A melanoma warrior, bowls superstar and proud public servant are this year's south-western Sydney names on the Australia Day Honours list.
Jay Allen, formerly of Bradbury and Tahmoor, received an OAM for his tireless work raising awareness of and funding to research melanoma.
Mr Allen began his fight after being diagnosed with the skin cancer more than a decade ago. The passionate campaigner went on to create the Melanoma March - marching various distances in various locations across Australia - to help raise funds for the Melanoma Institute, and joined the fight against solariums in the UK.
Mr Allen, who lives at Balmoral Village, told ACM he never would have believed his own brush with death would later lead to one of his country's highest honours.
"It was totally unexpected," he said. "I was just a truck driver who was diagnosed, and I wanted to give back. I felt there was a big gap in the melanoma space and I wanted to help fill it. I feel that it's my job - I was diagnosed for a reason.
"To anyone out there who has been affected by melanoma - this is for you. Especially the lot of people who have lost loved ones and do it tough every day - I'm going to keep going and keep doing all I can for you."
Mr Allen, who has finished up his work with the Melanoma Institute and is branching into consultancy education work as 'The Melanoma Man', said he felt great support from the Macarthur community and hoped people affected by melanoma also felt supported by him.
"Being able to support people across the world keeps me going," he said.
"If you need support, just reach out and I'm happy to fill that gap. I want to be a good influence with my platform, and be a good role model for my children."
Mr Allen has helped raise more than $1 million for melanoma research since he began campaigning, and was the subject of a TV documentary. He was also nominated for the NSW Local Hero of the year in the 2018 Australia Day Awards.
More information: themelanomaman.com.au.
Cabramatta Bowling Club representative - and world champion lawn bowler - Karen Murphy was made a Member of the Order of Australia (AM) for her significant service to the sport of bowls.
Ms Murphy, who now lives at Shell Cove and is retired from international bowls, is one of the most successful people the bowls world has ever encountered.
Some of the 46-year-old's incredible achievements include playing in 668 tests for Australia, representing the green and gold at the Commonwealth Games five times, winning five world championships and vice-captaining the Australian Jackaroos for seven years.
Ms Murphy, who also spent time as a bowler with St Johns Park Bowling Club, said it was a "huge honour" to add those two extra letters to the end of her name.
"It was a big surprise, initially, but I've known for a few weeks now and it's sunk in," she said. "I'm really happy that I get to share this honour with family and friends and clubmates at Cabramatta, and all the stakeholders who have supported me over the years.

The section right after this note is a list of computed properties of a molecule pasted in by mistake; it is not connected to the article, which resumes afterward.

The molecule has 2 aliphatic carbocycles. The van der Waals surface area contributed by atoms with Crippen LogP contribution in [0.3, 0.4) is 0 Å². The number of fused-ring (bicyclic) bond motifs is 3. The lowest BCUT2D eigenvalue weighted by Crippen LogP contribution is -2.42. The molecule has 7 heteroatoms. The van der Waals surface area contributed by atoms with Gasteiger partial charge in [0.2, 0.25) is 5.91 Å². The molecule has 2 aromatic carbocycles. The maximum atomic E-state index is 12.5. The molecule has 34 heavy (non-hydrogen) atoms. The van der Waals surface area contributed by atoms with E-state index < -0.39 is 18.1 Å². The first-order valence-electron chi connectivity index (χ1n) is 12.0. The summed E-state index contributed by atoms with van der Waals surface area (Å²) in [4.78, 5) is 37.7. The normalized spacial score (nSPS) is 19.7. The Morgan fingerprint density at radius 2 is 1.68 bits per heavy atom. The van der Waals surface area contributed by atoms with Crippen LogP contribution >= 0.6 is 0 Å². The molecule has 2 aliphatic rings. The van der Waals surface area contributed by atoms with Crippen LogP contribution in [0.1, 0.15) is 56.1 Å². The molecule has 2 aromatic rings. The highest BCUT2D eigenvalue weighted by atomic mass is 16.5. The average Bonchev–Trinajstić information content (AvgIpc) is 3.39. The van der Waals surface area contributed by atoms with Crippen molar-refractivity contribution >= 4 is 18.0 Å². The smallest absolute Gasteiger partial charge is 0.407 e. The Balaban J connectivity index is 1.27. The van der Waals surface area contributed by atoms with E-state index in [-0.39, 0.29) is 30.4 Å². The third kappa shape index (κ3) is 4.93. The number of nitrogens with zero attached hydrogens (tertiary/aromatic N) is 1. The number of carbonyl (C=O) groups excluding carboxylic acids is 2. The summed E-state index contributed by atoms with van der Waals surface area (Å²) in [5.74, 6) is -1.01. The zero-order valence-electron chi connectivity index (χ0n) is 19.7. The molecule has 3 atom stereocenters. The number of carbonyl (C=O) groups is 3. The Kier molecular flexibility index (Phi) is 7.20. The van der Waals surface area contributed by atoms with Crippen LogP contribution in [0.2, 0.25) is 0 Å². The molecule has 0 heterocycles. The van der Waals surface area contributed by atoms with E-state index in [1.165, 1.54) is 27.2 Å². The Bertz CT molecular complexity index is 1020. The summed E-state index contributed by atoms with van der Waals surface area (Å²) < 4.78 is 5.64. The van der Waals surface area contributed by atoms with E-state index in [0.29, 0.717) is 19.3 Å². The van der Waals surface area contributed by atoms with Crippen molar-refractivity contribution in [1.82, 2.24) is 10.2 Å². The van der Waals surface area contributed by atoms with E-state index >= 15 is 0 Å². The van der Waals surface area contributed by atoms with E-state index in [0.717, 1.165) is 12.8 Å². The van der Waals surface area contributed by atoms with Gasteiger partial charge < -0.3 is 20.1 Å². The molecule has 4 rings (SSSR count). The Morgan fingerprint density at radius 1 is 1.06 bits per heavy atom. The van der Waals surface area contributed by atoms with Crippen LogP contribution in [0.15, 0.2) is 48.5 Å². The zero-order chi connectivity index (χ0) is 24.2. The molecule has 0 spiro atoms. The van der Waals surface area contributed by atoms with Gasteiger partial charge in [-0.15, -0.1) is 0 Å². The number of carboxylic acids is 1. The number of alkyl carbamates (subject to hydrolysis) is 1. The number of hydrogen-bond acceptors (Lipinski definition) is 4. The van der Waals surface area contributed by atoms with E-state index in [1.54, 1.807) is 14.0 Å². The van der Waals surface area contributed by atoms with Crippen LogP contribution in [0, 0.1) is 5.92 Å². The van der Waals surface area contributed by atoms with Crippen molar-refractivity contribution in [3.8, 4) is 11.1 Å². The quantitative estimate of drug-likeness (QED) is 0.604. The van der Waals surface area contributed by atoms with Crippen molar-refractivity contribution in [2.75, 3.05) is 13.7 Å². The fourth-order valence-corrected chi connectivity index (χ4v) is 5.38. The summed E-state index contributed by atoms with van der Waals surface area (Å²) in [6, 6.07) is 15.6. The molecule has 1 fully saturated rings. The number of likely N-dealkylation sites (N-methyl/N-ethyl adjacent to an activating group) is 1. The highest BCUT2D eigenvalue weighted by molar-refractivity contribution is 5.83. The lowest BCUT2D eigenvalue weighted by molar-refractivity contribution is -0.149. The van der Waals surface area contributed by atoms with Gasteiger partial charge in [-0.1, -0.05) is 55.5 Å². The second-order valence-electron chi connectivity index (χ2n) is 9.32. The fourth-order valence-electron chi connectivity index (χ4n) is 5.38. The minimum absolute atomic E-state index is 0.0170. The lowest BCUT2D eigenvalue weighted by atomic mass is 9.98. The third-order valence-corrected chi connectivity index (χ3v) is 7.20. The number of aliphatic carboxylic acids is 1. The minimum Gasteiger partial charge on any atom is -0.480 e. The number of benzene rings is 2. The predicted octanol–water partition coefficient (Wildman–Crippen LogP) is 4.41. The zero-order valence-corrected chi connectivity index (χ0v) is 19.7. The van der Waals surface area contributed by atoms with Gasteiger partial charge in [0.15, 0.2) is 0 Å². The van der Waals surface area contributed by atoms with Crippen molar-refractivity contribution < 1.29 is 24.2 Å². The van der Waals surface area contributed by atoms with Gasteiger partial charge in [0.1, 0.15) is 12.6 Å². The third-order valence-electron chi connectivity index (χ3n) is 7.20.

"It's a long journey over your career, filled with love and passion, and you don't do that alone. This AM honour is for everyone who has been on this ride with me and supported me through the ups and downs."
Ms Murphy said the AM honours ranks among her three greatest career highlights.
"Winning Commonwealth gold in the pairs with my good mate Lynsey Clarke in 2006 and the singles world championships in 2012 and 2016 are up there as far as career highlights go," she said. "But this AM is so great, not just for me but for our sport. Bowls is not a high-profile sport and any achievements that bowls can gain further improves the profile of our sport, which is wonderful for everyone in the bowls community."
Ms Murphy said Cabramatta had been a "fantastic" support throughout her career.
"The club at Cabramatta is really wonderful, they've all been very supportive and I love playing there and have done for 12 or more years," she said. "Every time you go out and play in something they're right there behind you. The culture around the club is very good and we really rally behind each other.
"They've been a really big part of this AM and I hope all the members enjoy it too."
Ms Murphy said, now that she was retired, she felt she had a great opportunity to give back to the sport.
She hopes that her example can encourage other women to take up the sport, especially young women.
"It's my time to encourage young girls to get into the sport," she said. "I was quite unique as a junior, because I was the only young female player coming through. I hope if I do have a legacy that it is to encourage young girls to engage in bowls."
Wallacia's Jody Grima is the third local name on the honours list. Ms Grima has received a meritorious award for her work as executive director of service delivery at Service NSW.
She is credited as 'creating a diverse and inclusive workforce reflecting the community her teams serve' and a 'strong advocate for the development of her 3000 frontline team members'.
Ms Grima's career in NSW public service spans 20 years.